The Amateur Web

A few weeks ago, I read an article (that I can no longer find) on the end of the amateur web. The author was talking about how he was trying to do a routine sprucing up of his personal blog, changing the theme and the design elements and so on, when he suddenly realized that it was no longer fun, no longer the easy tinkering that it used to be, now that he has to make sure it looks good not only on every browser and OS but also on every mobile device and app that readers will use to access your site. Writers, he concludes, should stick to writing and leave the design, upkeep, promotion and marketing to the professionals. This is the solution that sites such as Medium offer, and his prediction was that more and more writers will embrace these solutions and gradually abandon their personal blogs.

As I was reading this, though, the more pressing question on my mind was, “what do we have to say, anyway?” Amateur journalism is certainly a thing that exists, and the power and reach of amateur opinions online has been widely praised (and criticized). Most amateur writing on the web, though, is not journalism, or advocacy, or even substantiated opinion. Most writing on the web is, in fact, nothing but the barely coherent musings of people who feel that they have something to say but are not entirely sure what it is. (There are of course exceptions: as a rule of thumb, the more focused a site is, the less expansive an area it targets, the more it has to say. This also has exceptions.) I have written before (as have others, and better, which is basically my point) on how much of our online presence essentially boils down to identity performance. We all -with varying degrees of effort; you might not feel like you’re doing this, but only a little self-reflection should be required to see it- construct and project an image that reflects only what we want others to see. For most of us a successful performance is one that we wear as a second skin, comfortable enough that we never have to take it off. The difficulty arises when it no longer wears snugly, when it begins to suffocate us, when the dissonance between the mask and the confusing mess within begin to grate.

There exists, as an antidote that is always available to the writer, the obsessive honesty of Hemingway or the nearly fetishistic transparency of Karl Ove Knausgård. It is the cost of this antidote that frightens me, because of course Sartre’s statement was quite incomplete: Hell is not other people. Hell is what you see of other people through their masks, and hell is also the fear of what might be behind your own.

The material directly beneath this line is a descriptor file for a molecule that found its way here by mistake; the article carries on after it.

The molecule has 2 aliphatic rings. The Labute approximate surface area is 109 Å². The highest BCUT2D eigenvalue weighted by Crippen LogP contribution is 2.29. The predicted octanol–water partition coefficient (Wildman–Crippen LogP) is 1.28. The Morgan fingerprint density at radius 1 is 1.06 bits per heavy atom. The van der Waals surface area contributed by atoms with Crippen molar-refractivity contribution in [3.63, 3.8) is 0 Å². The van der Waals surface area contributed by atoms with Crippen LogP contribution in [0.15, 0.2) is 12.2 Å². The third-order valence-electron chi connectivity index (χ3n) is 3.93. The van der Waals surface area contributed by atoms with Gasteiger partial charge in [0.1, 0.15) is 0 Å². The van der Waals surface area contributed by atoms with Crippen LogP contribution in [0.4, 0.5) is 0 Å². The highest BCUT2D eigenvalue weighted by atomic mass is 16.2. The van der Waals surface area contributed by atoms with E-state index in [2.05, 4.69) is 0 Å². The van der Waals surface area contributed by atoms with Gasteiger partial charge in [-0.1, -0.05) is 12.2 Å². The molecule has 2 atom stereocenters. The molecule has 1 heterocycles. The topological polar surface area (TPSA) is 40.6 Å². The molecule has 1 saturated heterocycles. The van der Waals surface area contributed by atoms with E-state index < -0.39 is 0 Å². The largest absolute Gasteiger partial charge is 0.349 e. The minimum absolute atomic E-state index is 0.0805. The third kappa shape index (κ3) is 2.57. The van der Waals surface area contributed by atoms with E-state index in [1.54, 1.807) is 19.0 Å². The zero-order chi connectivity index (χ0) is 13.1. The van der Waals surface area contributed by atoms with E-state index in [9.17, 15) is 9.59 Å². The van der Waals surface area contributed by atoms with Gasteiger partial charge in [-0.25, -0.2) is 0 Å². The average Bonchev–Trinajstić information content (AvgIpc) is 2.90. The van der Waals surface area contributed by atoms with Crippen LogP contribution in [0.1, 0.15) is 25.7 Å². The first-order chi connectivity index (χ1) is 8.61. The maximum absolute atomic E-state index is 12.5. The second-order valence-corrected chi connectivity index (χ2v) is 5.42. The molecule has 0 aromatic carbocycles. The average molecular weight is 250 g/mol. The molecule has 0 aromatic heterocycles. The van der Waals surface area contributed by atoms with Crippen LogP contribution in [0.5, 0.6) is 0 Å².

Typealyzer is a neat little site, a lot more interesting than most. Also, the second paragraph is exactly what Anoosh gives as his reason for not reading my blog.

The analysis indicates that the author of is of the type:

INTP – The Thinkers

The logical and analytical type. They are especialy attuned to difficult creative and intellectual challenges and always look for something more complex to dig into. They are great at finding subtle connections between things and imagine far-reaching implications.

They enjoy working with complex things using a lot of concepts and imaginative models of reality. Since they are not very good at seeing and understanding the needs of other people, they might come across as arrogant, impatient and insensitive to people that need some time to understand what they are talking about.

Death by Blogging

I think this was picked up on xkcd a little while back, but I thought I might rehash it anyway. For me, the more immediate danger is “cup by surfing”.

Sorry about not keeping the promise about the fantasy post, I promise I’ll put it up soon, no matter how many little girls go “ewww!”. Anything really original may have to wait till after the exams,though.

In Web World of 24/7 Stress, Writers Blog Till They Drop – New York Times

A growing work force of home-office laborers and entrepreneurs, armed
with computers and smartphones and wired to the hilt, are toiling under
great physical and emotional stress created by the around-the-clock
Internet economy that demands a constant stream of news and comment………..

………..Other bloggers complain of weight loss or gain, sleep disorders, exhaustion and other maladies born of the nonstop strain of producing for a news and information cycle that is as always-on as the Internet.

To be sure, there is no official diagnosis of death by blogging, and the premature demise of two people obviously does not qualify as an epidemic. There is also no certainty that the stress of the work contributed to their deaths. But friends and family of the deceased, and fellow information workers, say those deaths have them thinking about the dangers of their work style.

The pressure even gets to those who work for themselves — and are being well-compensated for it.

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